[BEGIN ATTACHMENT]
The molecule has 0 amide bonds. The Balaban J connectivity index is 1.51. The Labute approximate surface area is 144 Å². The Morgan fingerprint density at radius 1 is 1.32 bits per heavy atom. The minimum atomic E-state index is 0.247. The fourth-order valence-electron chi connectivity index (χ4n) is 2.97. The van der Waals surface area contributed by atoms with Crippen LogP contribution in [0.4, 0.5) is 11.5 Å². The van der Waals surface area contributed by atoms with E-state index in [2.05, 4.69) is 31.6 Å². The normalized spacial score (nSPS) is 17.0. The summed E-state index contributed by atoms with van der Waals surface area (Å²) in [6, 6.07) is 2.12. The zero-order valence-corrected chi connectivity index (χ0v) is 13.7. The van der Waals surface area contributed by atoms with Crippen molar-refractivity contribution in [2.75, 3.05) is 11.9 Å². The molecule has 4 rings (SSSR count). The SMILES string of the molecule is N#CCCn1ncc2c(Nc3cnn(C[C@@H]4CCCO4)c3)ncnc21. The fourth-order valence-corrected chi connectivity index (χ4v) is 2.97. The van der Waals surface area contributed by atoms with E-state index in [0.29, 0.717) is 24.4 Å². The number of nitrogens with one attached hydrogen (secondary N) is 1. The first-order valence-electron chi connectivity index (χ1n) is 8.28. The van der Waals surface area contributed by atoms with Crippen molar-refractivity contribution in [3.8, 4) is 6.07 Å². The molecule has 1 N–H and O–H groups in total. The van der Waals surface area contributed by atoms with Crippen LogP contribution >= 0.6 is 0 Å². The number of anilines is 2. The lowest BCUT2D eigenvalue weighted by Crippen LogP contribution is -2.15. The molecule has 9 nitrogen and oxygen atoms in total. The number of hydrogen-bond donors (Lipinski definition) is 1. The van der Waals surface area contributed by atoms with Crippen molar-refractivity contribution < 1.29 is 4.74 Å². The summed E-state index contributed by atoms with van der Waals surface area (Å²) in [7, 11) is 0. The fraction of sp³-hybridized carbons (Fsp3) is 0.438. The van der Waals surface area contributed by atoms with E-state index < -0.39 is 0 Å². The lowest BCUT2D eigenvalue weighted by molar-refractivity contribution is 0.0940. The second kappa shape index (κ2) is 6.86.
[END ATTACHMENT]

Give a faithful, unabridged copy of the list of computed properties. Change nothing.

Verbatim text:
The molecule has 0 amide bonds. The Balaban J connectivity index is 1.51. The Labute approximate surface area is 144 Å². The Morgan fingerprint density at radius 1 is 1.32 bits per heavy atom. The minimum atomic E-state index is 0.247. The fourth-order valence-electron chi connectivity index (χ4n) is 2.97. The van der Waals surface area contributed by atoms with Crippen LogP contribution in [0.4, 0.5) is 11.5 Å². The van der Waals surface area contributed by atoms with E-state index in [2.05, 4.69) is 31.6 Å². The normalized spacial score (nSPS) is 17.0. The summed E-state index contributed by atoms with van der Waals surface area (Å²) in [6, 6.07) is 2.12. The zero-order valence-corrected chi connectivity index (χ0v) is 13.7. The van der Waals surface area contributed by atoms with Crippen molar-refractivity contribution in [2.75, 3.05) is 11.9 Å². The molecule has 4 rings (SSSR count). The SMILES string of the molecule is N#CCCn1ncc2c(Nc3cnn(C[C@@H]4CCCO4)c3)ncnc21. The fourth-order valence-corrected chi connectivity index (χ4v) is 2.97. The van der Waals surface area contributed by atoms with E-state index in [0.29, 0.717) is 24.4 Å². The number of nitrogens with one attached hydrogen (secondary N) is 1. The first-order valence-electron chi connectivity index (χ1n) is 8.28. The van der Waals surface area contributed by atoms with Crippen molar-refractivity contribution in [3.8, 4) is 6.07 Å². The molecule has 1 N–H and O–H groups in total. The van der Waals surface area contributed by atoms with Crippen LogP contribution >= 0.6 is 0 Å². The number of anilines is 2. The lowest BCUT2D eigenvalue weighted by Crippen LogP contribution is -2.15. The molecule has 9 nitrogen and oxygen atoms in total. The number of hydrogen-bond donors (Lipinski definition) is 1. The van der Waals surface area contributed by atoms with Crippen molar-refractivity contribution < 1.29 is 4.74 Å². The summed E-state index contributed by atoms with van der Waals surface area (Å²) in [7, 11) is 0. The fraction of sp³-hybridized carbons (Fsp3) is 0.438. The van der Waals surface area contributed by atoms with E-state index < -0.39 is 0 Å². The lowest BCUT2D eigenvalue weighted by molar-refractivity contribution is 0.0940. The second kappa shape index (κ2) is 6.86.